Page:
Pick & Drop: Latest on Manicaland Anglican Bishop Eric Ruwona who was arrested over $700 000 fraud

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Manicaland Diocese Anglican Bishop, Eric Ruwona, yesterday appeared in court on fraud charges involving $700 000 which he, together with three other accomplices, allegedly siphoned from church coffers.

Ruwona, who is denying the charges, was granted $15 000 bail and ordered to report once every Friday at Mutare Central Police Station.

Presiding magistrate, Mr Tendai Mahwe, also ordered him not to interfere with State witnesses and to continue residing at Number 1 Oak Road, Murambi.

Mr Tirivanhu Mutyasira prosecuted while Ruwona was initially represented by Messrs Ashel Mutungura and Passmore Nyakureba.

However, Mr Mutungura later recused himself from the case after the State, through the investigating officer Mr Eric Chacha of the Zimbabwe Anti-Corruption Commission (ZACC), complained that he was conflicted on the grounds that he signed some important documents that resulted in the fraudulent transactions at the church.

Allegations were that the bishop and his three accomplices, who are still at large, hatched a plan to defraud the diocese.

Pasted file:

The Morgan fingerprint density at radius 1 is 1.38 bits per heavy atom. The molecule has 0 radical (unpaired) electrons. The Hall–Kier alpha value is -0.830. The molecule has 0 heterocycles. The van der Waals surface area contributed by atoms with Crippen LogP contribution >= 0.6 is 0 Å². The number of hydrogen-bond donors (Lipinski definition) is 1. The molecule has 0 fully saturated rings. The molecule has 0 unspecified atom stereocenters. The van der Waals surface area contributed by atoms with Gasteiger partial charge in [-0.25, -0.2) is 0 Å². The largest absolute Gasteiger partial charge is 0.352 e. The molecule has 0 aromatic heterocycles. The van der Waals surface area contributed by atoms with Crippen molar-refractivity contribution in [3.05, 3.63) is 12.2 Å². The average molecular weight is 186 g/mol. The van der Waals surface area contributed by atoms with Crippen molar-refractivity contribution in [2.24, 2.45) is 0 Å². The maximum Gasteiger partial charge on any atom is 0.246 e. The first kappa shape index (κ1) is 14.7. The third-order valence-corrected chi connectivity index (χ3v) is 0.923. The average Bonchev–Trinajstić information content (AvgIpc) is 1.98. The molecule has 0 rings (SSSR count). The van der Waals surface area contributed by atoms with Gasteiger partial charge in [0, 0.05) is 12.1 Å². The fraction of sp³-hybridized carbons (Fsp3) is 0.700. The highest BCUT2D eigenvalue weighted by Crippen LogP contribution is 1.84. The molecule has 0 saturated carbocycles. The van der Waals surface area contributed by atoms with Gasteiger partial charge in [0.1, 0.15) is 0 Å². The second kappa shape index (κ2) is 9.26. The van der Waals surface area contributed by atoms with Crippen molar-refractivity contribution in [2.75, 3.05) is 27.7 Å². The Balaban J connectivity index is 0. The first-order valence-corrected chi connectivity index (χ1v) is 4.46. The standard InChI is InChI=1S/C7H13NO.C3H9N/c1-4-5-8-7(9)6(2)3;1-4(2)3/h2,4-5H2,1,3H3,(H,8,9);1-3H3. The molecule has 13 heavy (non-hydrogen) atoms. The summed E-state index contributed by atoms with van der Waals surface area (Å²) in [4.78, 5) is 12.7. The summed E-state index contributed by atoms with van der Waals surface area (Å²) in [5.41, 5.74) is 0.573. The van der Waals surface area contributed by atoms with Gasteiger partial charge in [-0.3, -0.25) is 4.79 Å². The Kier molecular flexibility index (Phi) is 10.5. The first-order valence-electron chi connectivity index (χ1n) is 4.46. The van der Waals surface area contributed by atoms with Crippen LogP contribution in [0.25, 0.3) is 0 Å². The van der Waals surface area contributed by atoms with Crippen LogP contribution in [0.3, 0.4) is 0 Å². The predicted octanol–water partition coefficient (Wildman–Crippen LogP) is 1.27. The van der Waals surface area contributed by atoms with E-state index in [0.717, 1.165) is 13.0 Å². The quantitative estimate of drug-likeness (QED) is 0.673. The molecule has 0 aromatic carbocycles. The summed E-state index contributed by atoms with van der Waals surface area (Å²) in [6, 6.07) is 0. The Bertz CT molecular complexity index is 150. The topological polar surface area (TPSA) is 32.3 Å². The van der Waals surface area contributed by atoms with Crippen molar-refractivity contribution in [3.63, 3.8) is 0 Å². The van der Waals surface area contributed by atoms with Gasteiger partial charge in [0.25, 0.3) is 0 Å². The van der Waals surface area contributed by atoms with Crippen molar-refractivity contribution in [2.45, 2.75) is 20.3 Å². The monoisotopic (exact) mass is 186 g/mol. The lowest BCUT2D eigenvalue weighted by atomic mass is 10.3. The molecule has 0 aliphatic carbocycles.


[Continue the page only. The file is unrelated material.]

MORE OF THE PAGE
“To achieve their plans and on 26 February 2016, the accused person and his accomplices, fraudulently applied for a loan of US$100 000 from Agribank Mutare branch in the name of the Anglican Diocese of Manicaland Agribank account misrepresenting that they would construct St Catherine’s Girls High School in Rusape and purchase a vehicle for the bishop.

“The accused person and his accomplices committed to Agribank Mutare to taking the loan under a mortgage bond of a certain piece of land situated in Mutare District being Stand Number 78, Mutare Township as collateral security without the knowledge of the standing committee and the church congregants,” said Mr Mutyasira.

He said as a result of the misrepresentation, the loan was approved and the accused persons took the money.

The court heard that the suspect and his accomplices also took a bank overdraft of $250 000 from the church’s Agribank account without the knowledge of the standing committee.

“The accused had no lawful right whatsoever to defraud the church of its money in the manner he did. His conduct caused an actual prejudice of $700 000 and nothing was recovered,” said Mr Mutyasira.

The case goes for trial on January 29.

— Herald


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